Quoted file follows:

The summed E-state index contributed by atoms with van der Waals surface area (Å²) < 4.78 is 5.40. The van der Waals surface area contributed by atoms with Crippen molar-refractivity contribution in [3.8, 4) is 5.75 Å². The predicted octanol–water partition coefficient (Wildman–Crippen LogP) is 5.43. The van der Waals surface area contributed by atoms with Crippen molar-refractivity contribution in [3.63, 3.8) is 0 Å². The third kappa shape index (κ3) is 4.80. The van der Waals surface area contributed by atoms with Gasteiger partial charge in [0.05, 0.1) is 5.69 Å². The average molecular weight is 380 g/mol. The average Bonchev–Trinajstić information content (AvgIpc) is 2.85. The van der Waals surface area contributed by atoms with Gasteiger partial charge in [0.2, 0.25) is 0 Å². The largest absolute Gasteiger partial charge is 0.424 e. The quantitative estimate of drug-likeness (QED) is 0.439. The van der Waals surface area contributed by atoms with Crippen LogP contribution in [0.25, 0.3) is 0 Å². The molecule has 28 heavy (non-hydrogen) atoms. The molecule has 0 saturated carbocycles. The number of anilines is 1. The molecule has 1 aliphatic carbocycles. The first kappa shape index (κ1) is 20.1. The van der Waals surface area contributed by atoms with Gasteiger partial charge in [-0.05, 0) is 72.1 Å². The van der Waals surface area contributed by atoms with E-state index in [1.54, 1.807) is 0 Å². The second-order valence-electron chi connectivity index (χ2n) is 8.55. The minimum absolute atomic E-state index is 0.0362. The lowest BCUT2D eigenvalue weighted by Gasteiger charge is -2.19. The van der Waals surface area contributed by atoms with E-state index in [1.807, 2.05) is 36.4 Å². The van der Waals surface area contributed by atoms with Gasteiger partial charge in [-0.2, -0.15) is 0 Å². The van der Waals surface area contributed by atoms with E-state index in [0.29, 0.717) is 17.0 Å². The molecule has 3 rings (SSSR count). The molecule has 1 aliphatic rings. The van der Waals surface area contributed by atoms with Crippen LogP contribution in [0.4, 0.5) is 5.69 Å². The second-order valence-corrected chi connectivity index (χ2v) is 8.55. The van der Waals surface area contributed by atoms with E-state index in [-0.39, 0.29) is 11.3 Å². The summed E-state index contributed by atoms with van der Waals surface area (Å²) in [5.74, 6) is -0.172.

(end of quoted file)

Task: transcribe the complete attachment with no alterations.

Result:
The summed E-state index contributed by atoms with van der Waals surface area (Å²) < 4.78 is 5.40. The van der Waals surface area contributed by atoms with Crippen molar-refractivity contribution in [3.8, 4) is 5.75 Å². The predicted octanol–water partition coefficient (Wildman–Crippen LogP) is 5.43. The van der Waals surface area contributed by atoms with Crippen molar-refractivity contribution in [3.63, 3.8) is 0 Å². The third kappa shape index (κ3) is 4.80. The van der Waals surface area contributed by atoms with Gasteiger partial charge in [0.05, 0.1) is 5.69 Å². The average molecular weight is 380 g/mol. The average Bonchev–Trinajstić information content (AvgIpc) is 2.85. The van der Waals surface area contributed by atoms with Gasteiger partial charge in [0.2, 0.25) is 0 Å². The largest absolute Gasteiger partial charge is 0.424 e. The quantitative estimate of drug-likeness (QED) is 0.439. The van der Waals surface area contributed by atoms with Crippen LogP contribution in [0.25, 0.3) is 0 Å². The molecule has 28 heavy (non-hydrogen) atoms. The molecule has 0 saturated carbocycles. The number of anilines is 1. The molecule has 1 aliphatic carbocycles. The first kappa shape index (κ1) is 20.1. The van der Waals surface area contributed by atoms with Gasteiger partial charge in [-0.05, 0) is 72.1 Å². The van der Waals surface area contributed by atoms with E-state index in [1.54, 1.807) is 0 Å². The second-order valence-electron chi connectivity index (χ2n) is 8.55. The minimum absolute atomic E-state index is 0.0362. The lowest BCUT2D eigenvalue weighted by Gasteiger charge is -2.19. The van der Waals surface area contributed by atoms with E-state index in [1.807, 2.05) is 36.4 Å². The van der Waals surface area contributed by atoms with Gasteiger partial charge in [-0.2, -0.15) is 0 Å². The van der Waals surface area contributed by atoms with E-state index in [0.29, 0.717) is 17.0 Å². The molecule has 3 rings (SSSR count). The molecule has 1 aliphatic rings. The van der Waals surface area contributed by atoms with Crippen LogP contribution in [0.4, 0.5) is 5.69 Å². The second-order valence-corrected chi connectivity index (χ2v) is 8.55. The van der Waals surface area contributed by atoms with E-state index in [-0.39, 0.29) is 11.3 Å². The summed E-state index contributed by atoms with van der Waals surface area (Å²) in [5.74, 6) is -0.172.